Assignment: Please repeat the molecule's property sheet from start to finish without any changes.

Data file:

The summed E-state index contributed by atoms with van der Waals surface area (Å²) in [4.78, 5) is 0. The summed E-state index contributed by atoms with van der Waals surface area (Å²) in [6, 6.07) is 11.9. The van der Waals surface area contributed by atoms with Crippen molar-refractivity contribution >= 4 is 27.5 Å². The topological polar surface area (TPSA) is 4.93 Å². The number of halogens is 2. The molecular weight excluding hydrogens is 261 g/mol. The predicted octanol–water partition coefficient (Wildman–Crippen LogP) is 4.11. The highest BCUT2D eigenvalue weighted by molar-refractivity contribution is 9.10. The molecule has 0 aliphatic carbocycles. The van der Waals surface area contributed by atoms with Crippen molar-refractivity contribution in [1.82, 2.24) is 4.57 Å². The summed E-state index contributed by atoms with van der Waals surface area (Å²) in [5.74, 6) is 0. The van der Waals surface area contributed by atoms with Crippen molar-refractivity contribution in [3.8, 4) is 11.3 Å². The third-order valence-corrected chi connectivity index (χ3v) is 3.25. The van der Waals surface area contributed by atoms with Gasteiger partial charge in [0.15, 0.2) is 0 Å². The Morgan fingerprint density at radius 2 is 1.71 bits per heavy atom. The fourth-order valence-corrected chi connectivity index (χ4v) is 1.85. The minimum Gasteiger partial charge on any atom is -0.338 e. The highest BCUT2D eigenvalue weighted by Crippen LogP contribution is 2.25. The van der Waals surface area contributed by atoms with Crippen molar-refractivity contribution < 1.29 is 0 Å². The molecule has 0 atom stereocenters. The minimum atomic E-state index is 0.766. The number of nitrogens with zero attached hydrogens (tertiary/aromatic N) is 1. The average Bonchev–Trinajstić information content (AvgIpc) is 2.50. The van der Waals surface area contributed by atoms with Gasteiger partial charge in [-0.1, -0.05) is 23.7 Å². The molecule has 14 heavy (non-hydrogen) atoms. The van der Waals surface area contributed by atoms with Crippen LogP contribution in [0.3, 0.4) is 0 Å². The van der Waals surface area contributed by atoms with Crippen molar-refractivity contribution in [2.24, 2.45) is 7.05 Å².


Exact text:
The summed E-state index contributed by atoms with van der Waals surface area (Å²) in [4.78, 5) is 0. The summed E-state index contributed by atoms with van der Waals surface area (Å²) in [6, 6.07) is 11.9. The van der Waals surface area contributed by atoms with Crippen molar-refractivity contribution >= 4 is 27.5 Å². The topological polar surface area (TPSA) is 4.93 Å². The number of halogens is 2. The molecular weight excluding hydrogens is 261 g/mol. The predicted octanol–water partition coefficient (Wildman–Crippen LogP) is 4.11. The highest BCUT2D eigenvalue weighted by molar-refractivity contribution is 9.10. The molecule has 0 aliphatic carbocycles. The van der Waals surface area contributed by atoms with Crippen molar-refractivity contribution in [1.82, 2.24) is 4.57 Å². The summed E-state index contributed by atoms with van der Waals surface area (Å²) in [5.74, 6) is 0. The van der Waals surface area contributed by atoms with Crippen molar-refractivity contribution in [3.8, 4) is 11.3 Å². The third-order valence-corrected chi connectivity index (χ3v) is 3.25. The van der Waals surface area contributed by atoms with Gasteiger partial charge in [0.15, 0.2) is 0 Å². The Morgan fingerprint density at radius 2 is 1.71 bits per heavy atom. The fourth-order valence-corrected chi connectivity index (χ4v) is 1.85. The minimum Gasteiger partial charge on any atom is -0.338 e. The highest BCUT2D eigenvalue weighted by Crippen LogP contribution is 2.25. The van der Waals surface area contributed by atoms with Crippen molar-refractivity contribution < 1.29 is 0 Å². The molecule has 0 atom stereocenters. The minimum atomic E-state index is 0.766. The number of nitrogens with zero attached hydrogens (tertiary/aromatic N) is 1. The average Bonchev–Trinajstić information content (AvgIpc) is 2.50. The van der Waals surface area contributed by atoms with Gasteiger partial charge in [-0.1, -0.05) is 23.7 Å². The molecule has 14 heavy (non-hydrogen) atoms. The van der Waals surface area contributed by atoms with Crippen LogP contribution in [0.3, 0.4) is 0 Å². The van der Waals surface area contributed by atoms with Crippen molar-refractivity contribution in [2.24, 2.45) is 7.05 Å².